It is grammatically possible to translate Iesous estin ho christos as ‘the Messiah is Jesus’ rather than ‘Jesus is the Messiah’. Colwell’s rule, though a grammatical generalization determines that where two Greek substantive nouns stand in grammatical concord, the subject of the verb is normally the noun with the article. D.A. Carson argues that an articular noun takes priority over a proper name as the subjective of a clause, so the phrase should be rendered, ‘that you may believe that the Christ, the Son of God, is Jesus.’ Such a construct would carry weight primarily as an answer to the question, ‘Who is the Messiah?’ that Jews would ask rather than Gentiles. The way the purpose clause is put, then, might indicate a possible Jewish audience intended for the Fourth Gospel. Yet Dan Wallace objects because in a clause with two substantive nouns either the first noun is the subject or else the proper name is the subject. He points to 1 John where the same construction occurs with ‘Jesus’, ‘Son of God’, and ‘Messiah’ as the substantive nouns but ‘Jesus’ is always the subject in these clauses (1 John 2:22; 4:15; 5:1, 5).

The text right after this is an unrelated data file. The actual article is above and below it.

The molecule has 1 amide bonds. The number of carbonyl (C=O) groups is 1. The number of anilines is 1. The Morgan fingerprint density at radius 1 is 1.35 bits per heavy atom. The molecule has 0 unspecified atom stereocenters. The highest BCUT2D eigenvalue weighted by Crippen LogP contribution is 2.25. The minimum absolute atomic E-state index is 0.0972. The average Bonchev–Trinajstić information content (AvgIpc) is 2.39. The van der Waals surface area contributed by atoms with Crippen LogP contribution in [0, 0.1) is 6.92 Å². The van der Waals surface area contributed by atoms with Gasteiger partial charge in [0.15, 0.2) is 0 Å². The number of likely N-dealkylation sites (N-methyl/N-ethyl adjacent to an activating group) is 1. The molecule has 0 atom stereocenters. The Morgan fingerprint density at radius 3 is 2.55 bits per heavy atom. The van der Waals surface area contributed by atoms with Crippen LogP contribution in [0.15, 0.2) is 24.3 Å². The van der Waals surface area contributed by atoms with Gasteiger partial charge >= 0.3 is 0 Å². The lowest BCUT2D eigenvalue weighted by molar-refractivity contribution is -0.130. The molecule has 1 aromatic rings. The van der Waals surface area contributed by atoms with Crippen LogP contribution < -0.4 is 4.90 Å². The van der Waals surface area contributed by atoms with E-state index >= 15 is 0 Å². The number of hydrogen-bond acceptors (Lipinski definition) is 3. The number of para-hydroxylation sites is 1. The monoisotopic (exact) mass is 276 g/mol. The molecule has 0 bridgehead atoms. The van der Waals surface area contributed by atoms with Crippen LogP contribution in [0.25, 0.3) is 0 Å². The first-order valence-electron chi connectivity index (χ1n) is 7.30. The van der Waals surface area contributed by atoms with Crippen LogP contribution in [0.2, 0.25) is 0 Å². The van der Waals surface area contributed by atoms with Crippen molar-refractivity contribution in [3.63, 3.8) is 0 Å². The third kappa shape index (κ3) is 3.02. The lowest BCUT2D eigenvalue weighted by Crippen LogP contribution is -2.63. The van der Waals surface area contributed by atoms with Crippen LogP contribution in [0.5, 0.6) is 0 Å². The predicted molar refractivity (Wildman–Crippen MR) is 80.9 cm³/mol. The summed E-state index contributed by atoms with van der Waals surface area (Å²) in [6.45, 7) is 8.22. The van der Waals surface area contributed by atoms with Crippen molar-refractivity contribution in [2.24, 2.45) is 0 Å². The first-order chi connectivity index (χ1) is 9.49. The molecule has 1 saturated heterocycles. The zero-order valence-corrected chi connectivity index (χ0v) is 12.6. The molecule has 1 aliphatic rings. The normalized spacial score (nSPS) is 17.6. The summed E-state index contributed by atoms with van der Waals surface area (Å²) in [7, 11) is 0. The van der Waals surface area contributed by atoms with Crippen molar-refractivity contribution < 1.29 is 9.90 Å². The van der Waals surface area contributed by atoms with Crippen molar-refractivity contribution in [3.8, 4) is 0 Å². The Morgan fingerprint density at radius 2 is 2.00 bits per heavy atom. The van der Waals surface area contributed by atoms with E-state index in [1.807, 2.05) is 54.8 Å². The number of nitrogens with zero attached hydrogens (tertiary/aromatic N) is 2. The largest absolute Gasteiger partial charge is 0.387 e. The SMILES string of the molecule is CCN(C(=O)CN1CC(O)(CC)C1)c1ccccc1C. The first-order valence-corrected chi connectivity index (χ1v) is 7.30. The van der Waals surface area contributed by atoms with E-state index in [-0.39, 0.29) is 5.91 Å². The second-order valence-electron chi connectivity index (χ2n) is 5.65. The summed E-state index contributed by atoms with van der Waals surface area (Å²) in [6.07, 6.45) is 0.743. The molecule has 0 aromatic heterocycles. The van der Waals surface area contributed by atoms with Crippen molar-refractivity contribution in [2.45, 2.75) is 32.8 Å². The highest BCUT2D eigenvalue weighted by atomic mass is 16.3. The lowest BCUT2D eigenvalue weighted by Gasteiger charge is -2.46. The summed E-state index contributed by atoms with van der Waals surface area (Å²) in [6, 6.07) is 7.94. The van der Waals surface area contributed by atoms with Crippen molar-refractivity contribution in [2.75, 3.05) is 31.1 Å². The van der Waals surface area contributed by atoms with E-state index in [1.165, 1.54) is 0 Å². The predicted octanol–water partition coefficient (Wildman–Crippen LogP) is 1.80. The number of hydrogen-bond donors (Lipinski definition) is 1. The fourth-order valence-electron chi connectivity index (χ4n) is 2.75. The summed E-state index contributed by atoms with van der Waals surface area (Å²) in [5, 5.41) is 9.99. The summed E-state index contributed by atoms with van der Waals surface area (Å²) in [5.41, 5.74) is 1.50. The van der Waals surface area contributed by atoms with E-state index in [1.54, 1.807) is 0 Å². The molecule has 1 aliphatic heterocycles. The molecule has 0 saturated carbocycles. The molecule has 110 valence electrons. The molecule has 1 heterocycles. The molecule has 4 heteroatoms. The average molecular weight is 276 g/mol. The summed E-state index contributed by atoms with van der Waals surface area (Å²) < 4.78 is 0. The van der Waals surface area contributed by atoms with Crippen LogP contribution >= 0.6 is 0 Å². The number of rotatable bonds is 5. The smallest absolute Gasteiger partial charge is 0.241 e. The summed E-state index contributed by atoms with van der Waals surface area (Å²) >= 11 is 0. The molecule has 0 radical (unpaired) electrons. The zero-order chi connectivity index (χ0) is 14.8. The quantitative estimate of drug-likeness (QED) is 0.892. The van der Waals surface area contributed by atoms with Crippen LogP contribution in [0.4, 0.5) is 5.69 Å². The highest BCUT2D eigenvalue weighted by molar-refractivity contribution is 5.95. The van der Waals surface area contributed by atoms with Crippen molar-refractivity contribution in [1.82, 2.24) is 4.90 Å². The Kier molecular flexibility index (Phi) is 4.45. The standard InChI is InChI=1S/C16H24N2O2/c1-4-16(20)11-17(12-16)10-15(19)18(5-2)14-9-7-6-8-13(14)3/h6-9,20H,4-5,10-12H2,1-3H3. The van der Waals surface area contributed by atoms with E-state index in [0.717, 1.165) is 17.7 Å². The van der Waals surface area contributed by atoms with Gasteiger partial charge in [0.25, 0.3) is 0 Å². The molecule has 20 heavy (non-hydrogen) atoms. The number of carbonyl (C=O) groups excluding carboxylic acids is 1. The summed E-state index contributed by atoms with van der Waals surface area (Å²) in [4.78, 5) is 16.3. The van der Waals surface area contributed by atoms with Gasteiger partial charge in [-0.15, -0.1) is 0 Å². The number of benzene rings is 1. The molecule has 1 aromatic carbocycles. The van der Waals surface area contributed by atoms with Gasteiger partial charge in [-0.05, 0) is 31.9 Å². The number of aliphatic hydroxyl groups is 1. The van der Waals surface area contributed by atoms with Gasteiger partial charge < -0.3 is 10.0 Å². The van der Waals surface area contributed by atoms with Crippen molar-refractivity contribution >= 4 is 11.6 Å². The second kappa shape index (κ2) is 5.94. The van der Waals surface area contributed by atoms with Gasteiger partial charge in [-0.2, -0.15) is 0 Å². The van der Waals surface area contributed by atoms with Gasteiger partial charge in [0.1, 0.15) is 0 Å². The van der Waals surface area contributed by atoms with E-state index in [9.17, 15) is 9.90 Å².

Cf. Stanley E. Porter, Idioms of the Greek New Testament (2nd ed.; Sheffield: Sheffield Academic Press, 1999), 109-10.
 Cf. D.A. Carson, ‘The Purpose of the Fourth Gospel: John 20:30-31 Reconsidered,’ JBL 108 (1987): 639-51.
 Carson, Gospel According to John, 662.
 Carson, Gospel According to John, 90, 662.
 Daniel B. Wallace, Greek Grammar Beyond the Basics (Grand Rapids, MI: Zondervan, 1996), 46-47.